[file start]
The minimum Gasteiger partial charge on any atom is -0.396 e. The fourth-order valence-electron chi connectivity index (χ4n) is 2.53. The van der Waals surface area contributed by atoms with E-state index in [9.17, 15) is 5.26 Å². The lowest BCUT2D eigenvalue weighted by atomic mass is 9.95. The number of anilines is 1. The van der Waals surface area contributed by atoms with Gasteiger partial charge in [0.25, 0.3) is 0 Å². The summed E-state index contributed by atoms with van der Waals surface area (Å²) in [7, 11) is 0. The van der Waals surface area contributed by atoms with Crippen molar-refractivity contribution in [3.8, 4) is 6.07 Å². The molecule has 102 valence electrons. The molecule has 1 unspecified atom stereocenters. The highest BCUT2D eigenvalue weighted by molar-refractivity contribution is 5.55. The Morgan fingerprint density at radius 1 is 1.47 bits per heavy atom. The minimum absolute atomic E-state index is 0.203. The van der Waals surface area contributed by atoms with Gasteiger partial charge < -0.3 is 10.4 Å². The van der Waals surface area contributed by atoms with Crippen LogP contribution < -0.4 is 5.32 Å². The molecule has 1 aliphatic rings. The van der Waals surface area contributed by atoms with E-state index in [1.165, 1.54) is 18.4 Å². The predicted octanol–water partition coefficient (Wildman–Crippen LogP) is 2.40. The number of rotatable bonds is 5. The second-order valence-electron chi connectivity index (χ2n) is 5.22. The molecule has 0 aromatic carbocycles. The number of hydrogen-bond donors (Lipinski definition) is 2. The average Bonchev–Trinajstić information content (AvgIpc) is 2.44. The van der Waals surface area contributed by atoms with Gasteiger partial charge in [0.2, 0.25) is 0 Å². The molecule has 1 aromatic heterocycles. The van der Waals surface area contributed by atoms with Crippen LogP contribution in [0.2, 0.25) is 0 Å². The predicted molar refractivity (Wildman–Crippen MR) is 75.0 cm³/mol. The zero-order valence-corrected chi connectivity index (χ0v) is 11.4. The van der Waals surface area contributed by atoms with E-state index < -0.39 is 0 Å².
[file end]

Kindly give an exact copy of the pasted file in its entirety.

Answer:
The minimum Gasteiger partial charge on any atom is -0.396 e. The fourth-order valence-electron chi connectivity index (χ4n) is 2.53. The van der Waals surface area contributed by atoms with E-state index in [9.17, 15) is 5.26 Å². The lowest BCUT2D eigenvalue weighted by atomic mass is 9.95. The number of anilines is 1. The van der Waals surface area contributed by atoms with Gasteiger partial charge in [0.25, 0.3) is 0 Å². The summed E-state index contributed by atoms with van der Waals surface area (Å²) in [7, 11) is 0. The van der Waals surface area contributed by atoms with Crippen molar-refractivity contribution in [3.8, 4) is 6.07 Å². The molecule has 102 valence electrons. The molecule has 1 unspecified atom stereocenters. The highest BCUT2D eigenvalue weighted by molar-refractivity contribution is 5.55. The Morgan fingerprint density at radius 1 is 1.47 bits per heavy atom. The minimum absolute atomic E-state index is 0.203. The van der Waals surface area contributed by atoms with Gasteiger partial charge < -0.3 is 10.4 Å². The van der Waals surface area contributed by atoms with Crippen LogP contribution < -0.4 is 5.32 Å². The molecule has 1 aliphatic rings. The van der Waals surface area contributed by atoms with E-state index in [1.165, 1.54) is 18.4 Å². The predicted octanol–water partition coefficient (Wildman–Crippen LogP) is 2.40. The number of rotatable bonds is 5. The second-order valence-electron chi connectivity index (χ2n) is 5.22. The molecule has 0 aromatic carbocycles. The number of hydrogen-bond donors (Lipinski definition) is 2. The average Bonchev–Trinajstić information content (AvgIpc) is 2.44. The van der Waals surface area contributed by atoms with Gasteiger partial charge in [0.2, 0.25) is 0 Å². The molecule has 1 aromatic heterocycles. The van der Waals surface area contributed by atoms with Crippen LogP contribution in [0.2, 0.25) is 0 Å². The predicted molar refractivity (Wildman–Crippen MR) is 75.0 cm³/mol. The zero-order valence-corrected chi connectivity index (χ0v) is 11.4. The van der Waals surface area contributed by atoms with E-state index < -0.39 is 0 Å².